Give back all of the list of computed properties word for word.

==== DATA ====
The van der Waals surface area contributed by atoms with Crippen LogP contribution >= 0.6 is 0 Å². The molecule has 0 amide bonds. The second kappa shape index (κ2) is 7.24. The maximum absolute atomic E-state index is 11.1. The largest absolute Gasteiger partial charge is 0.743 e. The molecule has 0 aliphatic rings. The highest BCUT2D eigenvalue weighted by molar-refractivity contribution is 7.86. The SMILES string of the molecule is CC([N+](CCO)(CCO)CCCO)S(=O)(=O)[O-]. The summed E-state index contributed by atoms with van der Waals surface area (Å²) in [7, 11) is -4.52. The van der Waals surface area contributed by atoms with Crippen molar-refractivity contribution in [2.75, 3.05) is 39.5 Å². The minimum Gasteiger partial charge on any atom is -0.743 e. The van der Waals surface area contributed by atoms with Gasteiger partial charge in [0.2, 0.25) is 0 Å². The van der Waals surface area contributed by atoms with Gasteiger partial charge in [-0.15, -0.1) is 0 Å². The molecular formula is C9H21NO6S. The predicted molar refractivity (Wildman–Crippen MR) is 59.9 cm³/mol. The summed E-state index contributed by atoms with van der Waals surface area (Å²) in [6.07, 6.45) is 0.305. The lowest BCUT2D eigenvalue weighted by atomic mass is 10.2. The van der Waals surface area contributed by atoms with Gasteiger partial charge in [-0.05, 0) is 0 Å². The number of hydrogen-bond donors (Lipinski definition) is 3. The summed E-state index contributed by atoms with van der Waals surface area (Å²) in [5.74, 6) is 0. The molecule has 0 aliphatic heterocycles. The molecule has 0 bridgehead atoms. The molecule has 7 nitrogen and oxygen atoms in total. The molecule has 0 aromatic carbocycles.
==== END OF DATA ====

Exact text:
The van der Waals surface area contributed by atoms with Crippen LogP contribution >= 0.6 is 0 Å². The molecule has 0 amide bonds. The second kappa shape index (κ2) is 7.24. The maximum absolute atomic E-state index is 11.1. The largest absolute Gasteiger partial charge is 0.743 e. The molecule has 0 aliphatic rings. The highest BCUT2D eigenvalue weighted by molar-refractivity contribution is 7.86. The SMILES string of the molecule is CC([N+](CCO)(CCO)CCCO)S(=O)(=O)[O-]. The summed E-state index contributed by atoms with van der Waals surface area (Å²) in [7, 11) is -4.52. The van der Waals surface area contributed by atoms with Crippen molar-refractivity contribution in [2.75, 3.05) is 39.5 Å². The minimum Gasteiger partial charge on any atom is -0.743 e. The van der Waals surface area contributed by atoms with Gasteiger partial charge in [0.2, 0.25) is 0 Å². The van der Waals surface area contributed by atoms with Gasteiger partial charge in [-0.15, -0.1) is 0 Å². The molecular formula is C9H21NO6S. The predicted molar refractivity (Wildman–Crippen MR) is 59.9 cm³/mol. The summed E-state index contributed by atoms with van der Waals surface area (Å²) in [6.07, 6.45) is 0.305. The lowest BCUT2D eigenvalue weighted by atomic mass is 10.2. The van der Waals surface area contributed by atoms with Gasteiger partial charge in [-0.05, 0) is 0 Å². The number of hydrogen-bond donors (Lipinski definition) is 3. The summed E-state index contributed by atoms with van der Waals surface area (Å²) in [5.74, 6) is 0. The molecule has 0 aliphatic heterocycles. The molecule has 0 bridgehead atoms. The molecule has 7 nitrogen and oxygen atoms in total. The molecule has 0 aromatic carbocycles.